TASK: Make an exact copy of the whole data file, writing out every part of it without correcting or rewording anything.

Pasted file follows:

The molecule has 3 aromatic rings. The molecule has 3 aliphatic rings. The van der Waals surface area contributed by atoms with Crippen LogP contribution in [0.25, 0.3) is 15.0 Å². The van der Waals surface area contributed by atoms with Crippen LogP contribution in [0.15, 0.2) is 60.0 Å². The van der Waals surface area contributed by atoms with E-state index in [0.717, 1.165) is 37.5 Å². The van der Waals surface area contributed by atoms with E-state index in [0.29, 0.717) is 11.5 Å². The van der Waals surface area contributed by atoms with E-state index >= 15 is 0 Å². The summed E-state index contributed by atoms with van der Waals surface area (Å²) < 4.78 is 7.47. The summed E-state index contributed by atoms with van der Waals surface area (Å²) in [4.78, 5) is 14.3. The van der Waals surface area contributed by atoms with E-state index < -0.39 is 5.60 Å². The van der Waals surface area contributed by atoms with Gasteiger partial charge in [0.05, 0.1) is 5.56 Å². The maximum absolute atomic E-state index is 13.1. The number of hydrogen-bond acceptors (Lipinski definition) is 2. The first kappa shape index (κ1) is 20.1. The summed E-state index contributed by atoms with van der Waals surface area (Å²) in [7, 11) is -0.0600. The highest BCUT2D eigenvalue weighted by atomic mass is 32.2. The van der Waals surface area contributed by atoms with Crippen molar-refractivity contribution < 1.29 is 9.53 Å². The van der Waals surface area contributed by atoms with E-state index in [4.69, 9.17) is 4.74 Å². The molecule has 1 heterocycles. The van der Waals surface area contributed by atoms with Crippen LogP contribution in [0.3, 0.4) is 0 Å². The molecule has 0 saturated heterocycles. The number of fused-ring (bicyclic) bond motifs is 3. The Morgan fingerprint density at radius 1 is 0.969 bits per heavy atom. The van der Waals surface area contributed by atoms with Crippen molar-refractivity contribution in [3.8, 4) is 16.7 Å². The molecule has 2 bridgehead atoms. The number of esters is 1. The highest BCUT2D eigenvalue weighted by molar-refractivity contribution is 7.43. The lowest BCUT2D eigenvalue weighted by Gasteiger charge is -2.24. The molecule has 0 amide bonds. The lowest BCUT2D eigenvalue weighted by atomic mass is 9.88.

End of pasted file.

The molecule has 3 aromatic rings. The molecule has 3 aliphatic rings. The van der Waals surface area contributed by atoms with Crippen LogP contribution in [0.25, 0.3) is 15.0 Å². The van der Waals surface area contributed by atoms with Crippen LogP contribution in [0.15, 0.2) is 60.0 Å². The van der Waals surface area contributed by atoms with E-state index in [0.717, 1.165) is 37.5 Å². The van der Waals surface area contributed by atoms with E-state index in [0.29, 0.717) is 11.5 Å². The van der Waals surface area contributed by atoms with E-state index >= 15 is 0 Å². The summed E-state index contributed by atoms with van der Waals surface area (Å²) < 4.78 is 7.47. The summed E-state index contributed by atoms with van der Waals surface area (Å²) in [4.78, 5) is 14.3. The van der Waals surface area contributed by atoms with E-state index < -0.39 is 5.60 Å². The van der Waals surface area contributed by atoms with Gasteiger partial charge in [0.05, 0.1) is 5.56 Å². The maximum absolute atomic E-state index is 13.1. The number of hydrogen-bond acceptors (Lipinski definition) is 2. The first kappa shape index (κ1) is 20.1. The summed E-state index contributed by atoms with van der Waals surface area (Å²) in [7, 11) is -0.0600. The highest BCUT2D eigenvalue weighted by atomic mass is 32.2. The van der Waals surface area contributed by atoms with Crippen molar-refractivity contribution < 1.29 is 9.53 Å². The van der Waals surface area contributed by atoms with E-state index in [4.69, 9.17) is 4.74 Å². The molecule has 1 heterocycles. The van der Waals surface area contributed by atoms with Crippen LogP contribution in [0.3, 0.4) is 0 Å². The molecule has 0 saturated heterocycles. The number of fused-ring (bicyclic) bond motifs is 3. The Morgan fingerprint density at radius 1 is 0.969 bits per heavy atom. The van der Waals surface area contributed by atoms with Crippen molar-refractivity contribution in [3.8, 4) is 16.7 Å². The molecule has 2 bridgehead atoms. The number of esters is 1. The highest BCUT2D eigenvalue weighted by molar-refractivity contribution is 7.43. The lowest BCUT2D eigenvalue weighted by Gasteiger charge is -2.24. The molecule has 0 amide bonds. The lowest BCUT2D eigenvalue weighted by atomic mass is 9.88.